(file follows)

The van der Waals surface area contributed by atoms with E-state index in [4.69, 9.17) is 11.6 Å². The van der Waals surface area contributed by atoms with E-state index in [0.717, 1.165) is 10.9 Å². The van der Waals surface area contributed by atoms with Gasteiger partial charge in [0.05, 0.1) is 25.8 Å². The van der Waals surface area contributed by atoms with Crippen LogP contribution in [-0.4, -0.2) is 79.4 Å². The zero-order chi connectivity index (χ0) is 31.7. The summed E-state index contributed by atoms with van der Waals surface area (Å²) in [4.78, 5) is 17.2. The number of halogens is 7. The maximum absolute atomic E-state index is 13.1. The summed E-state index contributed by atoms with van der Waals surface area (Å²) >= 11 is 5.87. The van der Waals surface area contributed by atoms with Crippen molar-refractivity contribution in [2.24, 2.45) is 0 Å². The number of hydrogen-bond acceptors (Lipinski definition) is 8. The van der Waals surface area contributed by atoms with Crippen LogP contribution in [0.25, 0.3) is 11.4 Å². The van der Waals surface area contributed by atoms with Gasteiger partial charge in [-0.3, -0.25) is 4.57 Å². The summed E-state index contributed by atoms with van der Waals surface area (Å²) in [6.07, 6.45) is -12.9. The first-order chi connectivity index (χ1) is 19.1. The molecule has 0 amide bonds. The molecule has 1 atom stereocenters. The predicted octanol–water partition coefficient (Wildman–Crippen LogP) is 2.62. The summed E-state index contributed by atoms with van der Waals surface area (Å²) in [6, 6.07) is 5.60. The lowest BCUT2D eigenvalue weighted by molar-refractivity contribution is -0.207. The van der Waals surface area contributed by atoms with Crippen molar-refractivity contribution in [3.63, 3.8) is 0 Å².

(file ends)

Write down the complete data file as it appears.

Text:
The van der Waals surface area contributed by atoms with E-state index in [4.69, 9.17) is 11.6 Å². The van der Waals surface area contributed by atoms with E-state index in [0.717, 1.165) is 10.9 Å². The van der Waals surface area contributed by atoms with Gasteiger partial charge in [0.05, 0.1) is 25.8 Å². The van der Waals surface area contributed by atoms with Crippen LogP contribution in [-0.4, -0.2) is 79.4 Å². The zero-order chi connectivity index (χ0) is 31.7. The summed E-state index contributed by atoms with van der Waals surface area (Å²) in [4.78, 5) is 17.2. The number of halogens is 7. The maximum absolute atomic E-state index is 13.1. The summed E-state index contributed by atoms with van der Waals surface area (Å²) >= 11 is 5.87. The van der Waals surface area contributed by atoms with Crippen molar-refractivity contribution in [2.24, 2.45) is 0 Å². The number of hydrogen-bond acceptors (Lipinski definition) is 8. The van der Waals surface area contributed by atoms with Crippen LogP contribution in [0.25, 0.3) is 11.4 Å². The van der Waals surface area contributed by atoms with Gasteiger partial charge in [-0.3, -0.25) is 4.57 Å². The summed E-state index contributed by atoms with van der Waals surface area (Å²) in [6.07, 6.45) is -12.9. The first-order chi connectivity index (χ1) is 19.1. The molecule has 0 amide bonds. The molecule has 1 atom stereocenters. The predicted octanol–water partition coefficient (Wildman–Crippen LogP) is 2.62. The summed E-state index contributed by atoms with van der Waals surface area (Å²) in [6, 6.07) is 5.60. The lowest BCUT2D eigenvalue weighted by molar-refractivity contribution is -0.207. The van der Waals surface area contributed by atoms with Crippen molar-refractivity contribution in [3.63, 3.8) is 0 Å².